I was taught that I wasn’t better than anyone and that no one was better than me. Yet as I was growing up, I also wondered why my skin was a different color than my birth mother’s skin. This started when I was maybe five years old. My mother asked me if anyone ever made fun of me for the color of my skin. That’s the first time I noticed we were different.
From that moment on, I wondered why people were treated differently, and somehow, in my body wisdom, I knew that not every body counted the same as others, but it would take me years to have both an embodied awareness of this wisdom and the analysis to support this embodied awareness. Poco a poco, I say.
As an adult who has lived through the Ferguson uprising, the Black Lives Matter movement (ongoing), and the Charlottesville white supremacist rally, among other protests and uprisings, I worry about the role of power and control and the ways that structural power keeps some bodies down, on the underside of history. I worry about immigrants and refugees and the policies that the government has or doesn’t have in place to protect these vulnerable populations. Their bodies count too, don’t they?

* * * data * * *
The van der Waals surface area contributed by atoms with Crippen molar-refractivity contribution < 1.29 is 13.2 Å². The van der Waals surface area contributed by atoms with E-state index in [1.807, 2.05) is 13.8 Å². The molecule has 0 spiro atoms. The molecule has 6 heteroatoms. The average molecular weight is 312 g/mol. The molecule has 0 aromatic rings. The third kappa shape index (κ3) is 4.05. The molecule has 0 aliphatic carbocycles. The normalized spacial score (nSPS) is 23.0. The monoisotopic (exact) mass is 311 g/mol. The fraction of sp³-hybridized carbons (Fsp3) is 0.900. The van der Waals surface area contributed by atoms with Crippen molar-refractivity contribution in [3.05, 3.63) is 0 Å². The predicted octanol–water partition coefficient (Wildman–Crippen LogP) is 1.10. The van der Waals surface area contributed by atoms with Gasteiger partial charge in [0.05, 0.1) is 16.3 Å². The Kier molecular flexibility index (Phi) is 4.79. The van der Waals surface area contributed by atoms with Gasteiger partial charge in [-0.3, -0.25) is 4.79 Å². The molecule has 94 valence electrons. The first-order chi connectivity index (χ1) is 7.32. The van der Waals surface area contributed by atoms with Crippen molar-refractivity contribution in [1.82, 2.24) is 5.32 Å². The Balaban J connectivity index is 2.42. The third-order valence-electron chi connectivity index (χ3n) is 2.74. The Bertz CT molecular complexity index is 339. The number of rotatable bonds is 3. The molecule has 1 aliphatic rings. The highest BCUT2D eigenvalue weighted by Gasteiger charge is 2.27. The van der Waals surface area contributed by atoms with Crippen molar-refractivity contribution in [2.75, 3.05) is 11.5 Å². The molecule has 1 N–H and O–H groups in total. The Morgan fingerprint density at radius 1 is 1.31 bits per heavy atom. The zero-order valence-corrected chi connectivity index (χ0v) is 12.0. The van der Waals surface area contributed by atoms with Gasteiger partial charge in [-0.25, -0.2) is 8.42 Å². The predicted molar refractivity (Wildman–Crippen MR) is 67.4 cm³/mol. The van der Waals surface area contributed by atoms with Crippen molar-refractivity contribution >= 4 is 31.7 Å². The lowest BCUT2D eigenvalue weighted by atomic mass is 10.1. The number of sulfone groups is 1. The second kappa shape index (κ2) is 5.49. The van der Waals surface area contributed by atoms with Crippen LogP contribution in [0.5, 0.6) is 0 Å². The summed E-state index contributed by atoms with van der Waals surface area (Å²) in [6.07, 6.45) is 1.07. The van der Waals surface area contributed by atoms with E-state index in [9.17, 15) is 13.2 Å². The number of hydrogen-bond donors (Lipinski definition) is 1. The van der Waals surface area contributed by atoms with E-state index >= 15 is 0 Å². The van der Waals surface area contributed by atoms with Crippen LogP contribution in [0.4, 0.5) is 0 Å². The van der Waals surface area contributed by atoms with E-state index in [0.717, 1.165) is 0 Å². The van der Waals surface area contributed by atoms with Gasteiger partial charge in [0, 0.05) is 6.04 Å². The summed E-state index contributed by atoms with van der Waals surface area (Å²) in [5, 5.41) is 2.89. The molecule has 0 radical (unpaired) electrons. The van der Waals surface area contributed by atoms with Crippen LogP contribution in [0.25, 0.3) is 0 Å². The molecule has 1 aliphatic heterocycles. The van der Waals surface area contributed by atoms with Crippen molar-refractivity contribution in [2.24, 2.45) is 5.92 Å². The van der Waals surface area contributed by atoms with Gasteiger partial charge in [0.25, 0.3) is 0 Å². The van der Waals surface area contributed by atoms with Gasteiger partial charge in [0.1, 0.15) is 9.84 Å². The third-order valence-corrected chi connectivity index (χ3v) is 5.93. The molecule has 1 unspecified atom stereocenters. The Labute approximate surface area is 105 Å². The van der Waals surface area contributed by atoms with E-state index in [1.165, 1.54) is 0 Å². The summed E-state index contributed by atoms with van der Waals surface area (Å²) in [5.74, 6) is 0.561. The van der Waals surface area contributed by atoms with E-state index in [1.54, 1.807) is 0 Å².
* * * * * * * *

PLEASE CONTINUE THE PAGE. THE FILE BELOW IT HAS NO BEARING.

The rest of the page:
We live in a society that would have us believe that only certain bodies count, which is why the hashtag #BlackLivesMatter is so necessary. We’ve created a hierarchy where power over certain bodies has determined their fatal fate. Why is it we don’t want everyone to flourish? And why don’t we consider the bodies that don’t look like us as fully human? I still can’t believe that while white women got the vote one hundred years ago, Black women didn’t get it until the ’60s. Whose bodies count?
Having lived in a time of a persisting global pandemic where the United States continues to have upticks and an enormous case load, I’ve seen the health disparities revealed in new and staggering ways. Why have Black and Latinx people been at higher risk of Covid-19? Why has the coronavirus seemed to more aggressively attack these communities? Whose bodies really count right now?
Not only did the global pandemic demand answers to this question, but as I watched the murder of George Floyd on various media platforms, I could feel in my bones the answer: not every body counts. This knowledge keeps repeating itself through every twenty-four-hour news cycle and every social media feed. How many other non-Black persons could feel the awfulness of George Floyd’s murder? And why does it take violence to assist us in connecting with our bodies?